The Pinkster Festival to Philipsburg Manor
Imani Uzuri. Photo Credit: Petra-Richterova
Music, dance, drumming, and crafts and food inspired by Black culture will highlight “The Pinkster Festival: Remembrance and Renewal” on May 27, from 10am-5pm at Philipsburg Manor.
The festivities will commemorate the region’s African American history and culture and look forward into a vibrant future with live performances, storytelling, and hands-on art activities. Performances from Grammy Award-winning trumpeter Maurice “Mobetta” Brown, renowned vocalist Imani Uzuri, spoken word artist Malik Work, krump dancers HallowDreamz, master African drummer Maxwell Kofi Donkor, and storyteller Joy Kelly, are main stage highlights. In the site’s historic barn, DJ GoodWill will perform a live set complete with immersive images. Visitors can also get hands-on making Adinkra stamps, shekeres, and flower crowns, and enjoy tasty treats inspired by African cuisine.
Pinkster, originally a Dutch observance of the Pentecost, was by the 1800s in New York recognized as a joyous, festive African American holiday celebrating the arrival of spring.
“The Pinkster celebration is a beloved Historic Hudson Valley tradition. Throughout the decades, Pinkster has supported our mission to lift up the memory of the enslaved community at Philipsburg Manor and commemorate their perseverance and their contributions to our nation,” explained Dr. Elizabeth Bradley, vice president of programs and engagement for Historic Hudson Valley. “This year, we invited the gifted poet and playwright Malik Work to curate Pinkster for the 21st century. He has transformed our event into a joyful spring festival of music, dance, stories and song, featuring an array of Black artists whose extraordinary work reminds us that Black history is American history.”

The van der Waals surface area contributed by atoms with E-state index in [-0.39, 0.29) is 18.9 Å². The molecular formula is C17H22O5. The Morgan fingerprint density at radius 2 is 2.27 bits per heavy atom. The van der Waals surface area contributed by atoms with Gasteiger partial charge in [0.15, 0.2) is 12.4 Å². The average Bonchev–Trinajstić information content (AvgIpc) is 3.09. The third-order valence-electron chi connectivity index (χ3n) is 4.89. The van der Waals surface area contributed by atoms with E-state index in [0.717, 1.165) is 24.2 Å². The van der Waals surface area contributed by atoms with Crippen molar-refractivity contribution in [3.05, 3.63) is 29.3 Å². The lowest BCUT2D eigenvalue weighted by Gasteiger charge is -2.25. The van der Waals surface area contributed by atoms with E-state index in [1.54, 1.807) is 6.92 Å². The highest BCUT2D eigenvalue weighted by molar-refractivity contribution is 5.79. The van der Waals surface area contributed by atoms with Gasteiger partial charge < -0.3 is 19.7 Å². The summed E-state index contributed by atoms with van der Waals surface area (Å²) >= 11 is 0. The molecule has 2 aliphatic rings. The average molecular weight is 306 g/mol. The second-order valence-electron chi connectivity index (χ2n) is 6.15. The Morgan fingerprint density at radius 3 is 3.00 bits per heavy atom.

Work, an accomplished actor and theater artist and a founding member of the groundbreaking jazz/hip hop group The Real Live Show, is curating The Pinkster Festival’s performances. He previously collaborated with Historic Hudson Valley on an original piece of poetry for the award-winning interactive documentary, People Not Property.
“As a native of the New York region, I am deeply honored to help curate, celebrate, educate folks about, and propagate the Pinkster tradition, in the very spirit of remembrance and renewal,” said Work.
Headlining the day’s events is the critically acclaimed trumpeter Maurice “Mobetta” Brown. NPR called his album The Cycle of Love one of the best records of the year and he won a Grammy for his work on Tedeschi-Trucks Band’s album Revelator. He has performed at the Hollywood Bowl, Barclay’s Center, and the New Orleans Jazz Fest.
Admission is $14 for adults; $12 for seniors and young adults 18-25; free for children under 17 and for Historic Hudson Valley members.
In 1750, Philipsburg Manor was home to 23 enslaved individuals known to have lived and labored there. It is the country’s first living history museum that focuses on the history of northern slavery.
Philipsburg Manor is at 381 North Broadway (Route 9) in Sleepy Hollow, two miles north of the Tappan Zee Bridge. Information: 914-366-6900, www.hudsonvalley.org.